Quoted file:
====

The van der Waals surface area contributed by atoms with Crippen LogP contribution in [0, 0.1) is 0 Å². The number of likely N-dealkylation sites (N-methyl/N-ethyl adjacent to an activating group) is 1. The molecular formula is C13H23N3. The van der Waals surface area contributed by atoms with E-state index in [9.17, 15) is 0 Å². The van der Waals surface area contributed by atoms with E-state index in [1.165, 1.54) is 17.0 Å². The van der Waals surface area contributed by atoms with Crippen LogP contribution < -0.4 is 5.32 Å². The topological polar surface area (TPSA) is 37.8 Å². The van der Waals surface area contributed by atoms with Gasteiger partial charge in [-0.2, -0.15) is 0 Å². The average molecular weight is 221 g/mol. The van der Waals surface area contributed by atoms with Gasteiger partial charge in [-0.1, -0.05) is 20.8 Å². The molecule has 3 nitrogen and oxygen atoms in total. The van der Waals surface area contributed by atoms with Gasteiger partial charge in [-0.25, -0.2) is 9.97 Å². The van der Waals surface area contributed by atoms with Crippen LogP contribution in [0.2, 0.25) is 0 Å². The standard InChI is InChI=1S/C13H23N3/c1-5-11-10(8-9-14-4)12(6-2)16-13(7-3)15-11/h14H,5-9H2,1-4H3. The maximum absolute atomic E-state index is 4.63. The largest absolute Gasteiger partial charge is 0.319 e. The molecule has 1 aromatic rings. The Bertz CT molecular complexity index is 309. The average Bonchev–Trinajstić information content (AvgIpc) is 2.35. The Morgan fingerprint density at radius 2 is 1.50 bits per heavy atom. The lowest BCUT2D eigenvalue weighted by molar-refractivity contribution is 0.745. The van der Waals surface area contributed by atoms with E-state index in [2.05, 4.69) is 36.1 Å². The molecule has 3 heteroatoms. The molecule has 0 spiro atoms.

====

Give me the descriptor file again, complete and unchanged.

The van der Waals surface area contributed by atoms with Crippen LogP contribution in [0, 0.1) is 0 Å². The number of likely N-dealkylation sites (N-methyl/N-ethyl adjacent to an activating group) is 1. The molecular formula is C13H23N3. The van der Waals surface area contributed by atoms with E-state index in [9.17, 15) is 0 Å². The van der Waals surface area contributed by atoms with E-state index in [1.165, 1.54) is 17.0 Å². The van der Waals surface area contributed by atoms with Crippen LogP contribution < -0.4 is 5.32 Å². The topological polar surface area (TPSA) is 37.8 Å². The van der Waals surface area contributed by atoms with Gasteiger partial charge in [-0.2, -0.15) is 0 Å². The average molecular weight is 221 g/mol. The van der Waals surface area contributed by atoms with Gasteiger partial charge in [-0.1, -0.05) is 20.8 Å². The molecule has 3 nitrogen and oxygen atoms in total. The van der Waals surface area contributed by atoms with Gasteiger partial charge in [-0.25, -0.2) is 9.97 Å². The van der Waals surface area contributed by atoms with Crippen LogP contribution in [0.2, 0.25) is 0 Å². The standard InChI is InChI=1S/C13H23N3/c1-5-11-10(8-9-14-4)12(6-2)16-13(7-3)15-11/h14H,5-9H2,1-4H3. The maximum absolute atomic E-state index is 4.63. The largest absolute Gasteiger partial charge is 0.319 e. The molecule has 1 aromatic rings. The Bertz CT molecular complexity index is 309. The average Bonchev–Trinajstić information content (AvgIpc) is 2.35. The Morgan fingerprint density at radius 2 is 1.50 bits per heavy atom. The lowest BCUT2D eigenvalue weighted by molar-refractivity contribution is 0.745. The van der Waals surface area contributed by atoms with E-state index in [2.05, 4.69) is 36.1 Å². The molecule has 3 heteroatoms. The molecule has 0 spiro atoms.